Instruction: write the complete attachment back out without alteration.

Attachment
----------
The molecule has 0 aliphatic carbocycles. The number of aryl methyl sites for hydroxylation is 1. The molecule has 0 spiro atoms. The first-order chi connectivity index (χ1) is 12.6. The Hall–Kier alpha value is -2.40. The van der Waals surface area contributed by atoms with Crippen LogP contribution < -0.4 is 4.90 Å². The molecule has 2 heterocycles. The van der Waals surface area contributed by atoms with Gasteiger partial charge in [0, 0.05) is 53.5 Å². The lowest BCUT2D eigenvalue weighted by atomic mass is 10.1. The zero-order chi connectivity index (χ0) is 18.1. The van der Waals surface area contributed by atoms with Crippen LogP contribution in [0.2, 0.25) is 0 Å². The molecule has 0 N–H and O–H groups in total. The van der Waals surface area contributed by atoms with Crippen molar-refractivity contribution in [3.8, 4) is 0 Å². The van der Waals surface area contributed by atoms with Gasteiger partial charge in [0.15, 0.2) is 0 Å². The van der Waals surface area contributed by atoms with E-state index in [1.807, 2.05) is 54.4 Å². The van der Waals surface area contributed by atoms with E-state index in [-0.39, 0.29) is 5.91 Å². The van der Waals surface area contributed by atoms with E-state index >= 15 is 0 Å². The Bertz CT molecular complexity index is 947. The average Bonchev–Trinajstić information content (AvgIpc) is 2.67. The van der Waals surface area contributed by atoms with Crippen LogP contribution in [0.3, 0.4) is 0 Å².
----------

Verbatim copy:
The molecule has 0 aliphatic carbocycles. The number of aryl methyl sites for hydroxylation is 1. The molecule has 0 spiro atoms. The first-order chi connectivity index (χ1) is 12.6. The Hall–Kier alpha value is -2.40. The van der Waals surface area contributed by atoms with Crippen LogP contribution < -0.4 is 4.90 Å². The molecule has 2 heterocycles. The van der Waals surface area contributed by atoms with Gasteiger partial charge in [0, 0.05) is 53.5 Å². The lowest BCUT2D eigenvalue weighted by atomic mass is 10.1. The zero-order chi connectivity index (χ0) is 18.1. The van der Waals surface area contributed by atoms with Crippen LogP contribution in [0.2, 0.25) is 0 Å². The molecule has 0 N–H and O–H groups in total. The van der Waals surface area contributed by atoms with Crippen molar-refractivity contribution in [3.8, 4) is 0 Å². The van der Waals surface area contributed by atoms with Gasteiger partial charge in [0.15, 0.2) is 0 Å². The van der Waals surface area contributed by atoms with E-state index in [1.807, 2.05) is 54.4 Å². The van der Waals surface area contributed by atoms with E-state index in [-0.39, 0.29) is 5.91 Å². The van der Waals surface area contributed by atoms with E-state index >= 15 is 0 Å². The Bertz CT molecular complexity index is 947. The average Bonchev–Trinajstić information content (AvgIpc) is 2.67. The van der Waals surface area contributed by atoms with Crippen LogP contribution in [0.3, 0.4) is 0 Å².